Is the Culprit still on the Loose?

— Written by Vivian Lee

Through observing the presence of the 16s ribosomal unit from the bacterial samples that were cultured on various agar plates, the next step of identification was to get a closer look into the fingerprint. By using RFLP, which stands for Restriction Fragment Length Polymorphism, more distinctive banding patterns from the samples were differentiated through various enzymes. In RFLP, enzymes play an important role, as they break the DNA samples into small pieces at various restriction sites, they make each fragment distinguishable from one another on an agarose gel through gel electrophoresis. The enzymes that were used include HaeIII, DdeI, HinfI, HhaI, and RSAI. As the identification continued, the samples that underwent both a PCR and the RFLP were sent off for sequencing.


Figure 1: Through Gel electrophoresis, Polymerase Chain Reaction (PCR) results displayed the presence of the 16s ribosomal unit in multiple sea star bacterial samples. The presence of the 16s ribosomal unit is identifiable at around 540bp.

So what does sequencing my samples mean? Sequencing the bacterial DNA samples allowed me to identify which strain of bacteria matched the DNA of our sample. Through this recognition, results have shown that there is a presence of Vibrio, as well as other bacteria, including the Pseudoalteromonas. Through these results, what can be said about the role of Vibrio and its effect on Sea Stars is still being questioned.  The identification of Vibrio puts us one step closer to understanding that among the Sea Stars that were sampled, sick stars had Vibrio present. There are still numerous questions that need to be answered and various parameters that need to be taken into consideration. Are there are Sea Stars in intertidal that are currently alive and healthy, and if so, how are these survivors different amongst different species? Genetically, are these survivors going to advance to defend themselves in the future from another possible disease outbreak? The next approach to isolating other strains of bacteria, not only Vibrio may lead to another possible culprit that may be responsible for the deaths of these stars.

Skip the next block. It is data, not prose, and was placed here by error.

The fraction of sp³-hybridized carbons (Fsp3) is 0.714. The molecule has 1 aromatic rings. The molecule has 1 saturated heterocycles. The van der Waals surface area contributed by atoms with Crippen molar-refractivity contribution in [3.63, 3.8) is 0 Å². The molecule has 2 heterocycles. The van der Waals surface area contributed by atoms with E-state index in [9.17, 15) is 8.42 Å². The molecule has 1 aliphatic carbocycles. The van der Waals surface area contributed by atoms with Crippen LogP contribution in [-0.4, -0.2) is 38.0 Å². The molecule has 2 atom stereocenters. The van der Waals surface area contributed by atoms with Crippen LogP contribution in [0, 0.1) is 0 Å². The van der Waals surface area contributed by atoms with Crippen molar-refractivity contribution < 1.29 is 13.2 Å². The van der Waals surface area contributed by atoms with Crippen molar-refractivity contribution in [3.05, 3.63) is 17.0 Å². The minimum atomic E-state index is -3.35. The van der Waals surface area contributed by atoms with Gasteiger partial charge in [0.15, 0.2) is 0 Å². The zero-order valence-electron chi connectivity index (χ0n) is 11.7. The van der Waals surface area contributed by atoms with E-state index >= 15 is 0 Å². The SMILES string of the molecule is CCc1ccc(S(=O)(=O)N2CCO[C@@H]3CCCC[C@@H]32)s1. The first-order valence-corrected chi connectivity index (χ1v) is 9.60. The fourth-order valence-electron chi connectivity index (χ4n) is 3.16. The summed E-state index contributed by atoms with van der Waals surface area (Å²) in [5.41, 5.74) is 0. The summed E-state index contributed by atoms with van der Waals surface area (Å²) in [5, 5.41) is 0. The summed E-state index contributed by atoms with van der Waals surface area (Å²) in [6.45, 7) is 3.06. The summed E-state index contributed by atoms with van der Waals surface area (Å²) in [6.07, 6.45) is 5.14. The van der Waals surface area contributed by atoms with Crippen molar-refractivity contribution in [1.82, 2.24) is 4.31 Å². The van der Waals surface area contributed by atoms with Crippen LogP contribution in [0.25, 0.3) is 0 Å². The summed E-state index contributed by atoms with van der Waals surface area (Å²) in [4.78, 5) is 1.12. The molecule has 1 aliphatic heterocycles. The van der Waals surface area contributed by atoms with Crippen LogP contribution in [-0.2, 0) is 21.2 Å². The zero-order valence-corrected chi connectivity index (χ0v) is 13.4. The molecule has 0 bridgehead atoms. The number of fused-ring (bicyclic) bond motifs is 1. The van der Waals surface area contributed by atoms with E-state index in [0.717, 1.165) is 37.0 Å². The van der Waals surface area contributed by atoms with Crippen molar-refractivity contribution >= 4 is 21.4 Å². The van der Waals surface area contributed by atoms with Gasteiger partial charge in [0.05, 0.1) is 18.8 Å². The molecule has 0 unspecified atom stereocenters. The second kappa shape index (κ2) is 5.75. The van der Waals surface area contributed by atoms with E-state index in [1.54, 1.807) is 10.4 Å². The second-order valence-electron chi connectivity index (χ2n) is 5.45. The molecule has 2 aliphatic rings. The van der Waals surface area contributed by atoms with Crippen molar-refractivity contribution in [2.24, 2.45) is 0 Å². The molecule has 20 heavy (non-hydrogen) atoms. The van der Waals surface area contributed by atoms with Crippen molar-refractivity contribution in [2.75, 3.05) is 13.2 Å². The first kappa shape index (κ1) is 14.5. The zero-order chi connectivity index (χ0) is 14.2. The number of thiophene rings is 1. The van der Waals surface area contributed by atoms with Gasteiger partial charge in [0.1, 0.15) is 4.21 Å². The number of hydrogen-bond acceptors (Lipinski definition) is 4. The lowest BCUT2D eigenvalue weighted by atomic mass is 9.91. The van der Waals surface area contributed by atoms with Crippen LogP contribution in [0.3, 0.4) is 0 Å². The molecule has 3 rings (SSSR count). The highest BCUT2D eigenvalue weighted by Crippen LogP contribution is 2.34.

Figure 2: Gel results from a RFLP. Gel displays four different bacterial samples that experinced RFLP using five different enzymes (HaeIII, DdeI, HhaI, RsaI, HinfI, Sau3AI)

Fingerprinting the Culprit

— Written by Vivian Lee


Figure 1. Sea star tube feet sample in 100% ethanol

What are some things that come into mind when we think of DNA fingerprinting? Perhaps, an episode of CSI or Criminal Minds about identifying a murder suspect might be the first thought that crosses our minds. Similar to finding a murder suspect, bacteria DNA fingerprinting is being studied in my lab with Dr. Nguyen to catch a possible culprit, a bacterium known as Vibrio, which may be responsible for the sudden deaths of sea stars that occurred across the West Coast in 2014. In hopes of finding the presence of Vibrio on sea stars, we will culture the bacteria on plates in different agar environments, some that are rich in nutrients more than others to grasp how this bacterium behaves in the ocean, and the effects that it harbors on sea stars in the Rocky Intertidal.